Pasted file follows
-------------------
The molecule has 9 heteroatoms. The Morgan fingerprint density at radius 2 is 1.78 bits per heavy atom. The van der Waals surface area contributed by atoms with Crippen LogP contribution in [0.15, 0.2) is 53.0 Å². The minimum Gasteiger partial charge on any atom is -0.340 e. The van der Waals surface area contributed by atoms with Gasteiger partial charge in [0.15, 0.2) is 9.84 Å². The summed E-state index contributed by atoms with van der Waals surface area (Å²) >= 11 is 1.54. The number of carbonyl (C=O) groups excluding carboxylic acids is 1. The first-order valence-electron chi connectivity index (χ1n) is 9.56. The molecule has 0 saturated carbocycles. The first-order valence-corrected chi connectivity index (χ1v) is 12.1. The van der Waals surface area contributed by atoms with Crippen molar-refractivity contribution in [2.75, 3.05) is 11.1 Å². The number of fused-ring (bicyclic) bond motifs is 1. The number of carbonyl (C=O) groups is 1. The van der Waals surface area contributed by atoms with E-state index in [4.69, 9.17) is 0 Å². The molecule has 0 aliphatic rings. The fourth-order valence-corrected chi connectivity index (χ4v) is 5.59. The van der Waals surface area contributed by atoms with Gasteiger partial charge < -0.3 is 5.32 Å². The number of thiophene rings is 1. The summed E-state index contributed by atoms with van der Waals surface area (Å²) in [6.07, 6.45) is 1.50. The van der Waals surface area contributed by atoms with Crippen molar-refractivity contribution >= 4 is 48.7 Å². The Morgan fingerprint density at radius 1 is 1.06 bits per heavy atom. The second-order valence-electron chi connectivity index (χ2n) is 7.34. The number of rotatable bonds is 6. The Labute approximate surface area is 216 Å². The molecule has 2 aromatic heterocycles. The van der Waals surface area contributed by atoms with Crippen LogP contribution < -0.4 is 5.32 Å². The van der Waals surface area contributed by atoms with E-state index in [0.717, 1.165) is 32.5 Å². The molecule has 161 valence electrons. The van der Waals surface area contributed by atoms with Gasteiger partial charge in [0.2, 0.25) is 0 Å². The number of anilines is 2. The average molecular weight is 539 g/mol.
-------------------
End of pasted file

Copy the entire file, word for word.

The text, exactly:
The molecule has 9 heteroatoms. The Morgan fingerprint density at radius 2 is 1.78 bits per heavy atom. The van der Waals surface area contributed by atoms with Crippen LogP contribution in [0.15, 0.2) is 53.0 Å². The minimum Gasteiger partial charge on any atom is -0.340 e. The van der Waals surface area contributed by atoms with Gasteiger partial charge in [0.15, 0.2) is 9.84 Å². The summed E-state index contributed by atoms with van der Waals surface area (Å²) >= 11 is 1.54. The number of carbonyl (C=O) groups excluding carboxylic acids is 1. The first-order valence-electron chi connectivity index (χ1n) is 9.56. The molecule has 0 saturated carbocycles. The first-order valence-corrected chi connectivity index (χ1v) is 12.1. The van der Waals surface area contributed by atoms with Crippen molar-refractivity contribution in [2.75, 3.05) is 11.1 Å². The number of fused-ring (bicyclic) bond motifs is 1. The number of carbonyl (C=O) groups is 1. The van der Waals surface area contributed by atoms with E-state index in [4.69, 9.17) is 0 Å². The molecule has 0 aliphatic rings. The fourth-order valence-corrected chi connectivity index (χ4v) is 5.59. The van der Waals surface area contributed by atoms with Gasteiger partial charge < -0.3 is 5.32 Å². The number of thiophene rings is 1. The summed E-state index contributed by atoms with van der Waals surface area (Å²) in [6.07, 6.45) is 1.50. The van der Waals surface area contributed by atoms with Crippen molar-refractivity contribution >= 4 is 48.7 Å². The Morgan fingerprint density at radius 1 is 1.06 bits per heavy atom. The second-order valence-electron chi connectivity index (χ2n) is 7.34. The number of rotatable bonds is 6. The Labute approximate surface area is 216 Å². The molecule has 2 aromatic heterocycles. The van der Waals surface area contributed by atoms with Crippen LogP contribution < -0.4 is 5.32 Å². The van der Waals surface area contributed by atoms with E-state index in [0.717, 1.165) is 32.5 Å². The molecule has 161 valence electrons. The van der Waals surface area contributed by atoms with Gasteiger partial charge in [0.2, 0.25) is 0 Å². The number of anilines is 2. The average molecular weight is 539 g/mol.